Background School systems are increasingly typified by diversity of provision, parental choice and publication of performance data. Schools shape their students' lifestyles and health, but the effects of ‘marketisation’ are under-researched. The authors use qualitative data to develop a logic model regarding such effects.
Methods Case studies in seven English secondary schools, interviews with 103 students and 39 staff.
Results ‘Parental choice’ was associated with dispersal of students' friendship groups on transition to secondary school, reduced social support and emotional harms. ‘Choice’ meant some schools were regarded as ‘dumping grounds’ for socially disadvantaged students, creating potentially violent environments where students engaged in risk behaviours such as substance use to facilitate protective bonds with peers. Schools focused strongly on academic attainment, reflecting external pressures from the school inspectorate and performance league tables. Some schools sought to improve their league table position by targeting resources on ‘key marginal’ students on the threshold of passing five exams, the key metric. Less-academic students commonly became disengaged, engaging in various health risk behaviours as alternative status markers. The exam-focused environment aroused anxiety among high and low attainers, some using substances as self-medication. Schools also de-prioritised health education and sport in this performance-driven context.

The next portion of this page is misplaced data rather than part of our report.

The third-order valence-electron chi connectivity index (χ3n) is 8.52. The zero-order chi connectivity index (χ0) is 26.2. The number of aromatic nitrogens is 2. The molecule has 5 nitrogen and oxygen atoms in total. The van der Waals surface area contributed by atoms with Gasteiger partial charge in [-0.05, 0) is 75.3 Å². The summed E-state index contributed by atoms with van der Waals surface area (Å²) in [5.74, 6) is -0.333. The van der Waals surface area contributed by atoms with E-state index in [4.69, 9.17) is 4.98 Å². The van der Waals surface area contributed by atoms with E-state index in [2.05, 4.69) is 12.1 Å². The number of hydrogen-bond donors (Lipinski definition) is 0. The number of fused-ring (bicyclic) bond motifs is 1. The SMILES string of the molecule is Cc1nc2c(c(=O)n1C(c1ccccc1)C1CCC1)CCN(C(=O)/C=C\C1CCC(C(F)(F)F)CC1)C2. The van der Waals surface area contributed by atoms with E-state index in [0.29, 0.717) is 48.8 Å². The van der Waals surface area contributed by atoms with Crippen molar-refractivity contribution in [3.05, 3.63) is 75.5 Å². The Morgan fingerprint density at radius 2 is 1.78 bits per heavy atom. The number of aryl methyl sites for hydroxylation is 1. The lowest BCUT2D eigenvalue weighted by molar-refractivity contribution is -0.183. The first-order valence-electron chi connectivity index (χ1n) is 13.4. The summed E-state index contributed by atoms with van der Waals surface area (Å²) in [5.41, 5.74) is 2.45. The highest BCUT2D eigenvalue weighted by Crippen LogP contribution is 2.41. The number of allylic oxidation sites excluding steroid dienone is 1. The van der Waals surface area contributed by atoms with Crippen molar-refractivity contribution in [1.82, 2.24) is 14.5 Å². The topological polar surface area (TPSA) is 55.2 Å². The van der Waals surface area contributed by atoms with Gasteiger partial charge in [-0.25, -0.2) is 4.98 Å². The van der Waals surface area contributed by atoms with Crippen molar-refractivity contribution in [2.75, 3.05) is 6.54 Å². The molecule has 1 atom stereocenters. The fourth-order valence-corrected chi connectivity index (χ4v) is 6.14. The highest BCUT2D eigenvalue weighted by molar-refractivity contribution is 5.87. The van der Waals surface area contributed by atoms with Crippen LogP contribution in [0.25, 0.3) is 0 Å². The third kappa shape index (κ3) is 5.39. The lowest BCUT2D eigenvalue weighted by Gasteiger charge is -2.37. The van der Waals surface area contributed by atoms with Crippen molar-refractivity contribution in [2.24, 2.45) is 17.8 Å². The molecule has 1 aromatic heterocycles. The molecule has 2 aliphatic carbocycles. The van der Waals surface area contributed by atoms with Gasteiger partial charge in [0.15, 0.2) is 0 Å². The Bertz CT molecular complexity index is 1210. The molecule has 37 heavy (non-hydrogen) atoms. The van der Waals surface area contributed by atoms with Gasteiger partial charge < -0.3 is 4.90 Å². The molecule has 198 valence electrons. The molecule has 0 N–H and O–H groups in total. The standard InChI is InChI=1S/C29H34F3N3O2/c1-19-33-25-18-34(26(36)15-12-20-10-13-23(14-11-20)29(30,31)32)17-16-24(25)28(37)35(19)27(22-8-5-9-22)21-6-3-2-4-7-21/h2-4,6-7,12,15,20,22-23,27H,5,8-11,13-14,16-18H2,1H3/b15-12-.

Conclusion Our logic model aims to guide further research on how marketisation might affect young people health behaviours.
- qualitative research
- health behaviour
- qualitative, social factors
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Funding This work was supported by two grants from the Medical Research Council (G0601637 and G0701735) and a studentship award from the Medical Research Council (no grant code). The researchers were independent of the funders who played no role in study design, data collection and analysis, interpretation or write-up.
Competing interests None declare.
Ethics approval This study was conducted with the approval of the London School of Hygiene and Tropical Medicine.
Provenance and peer review Not commissioned; externally peer reviewed.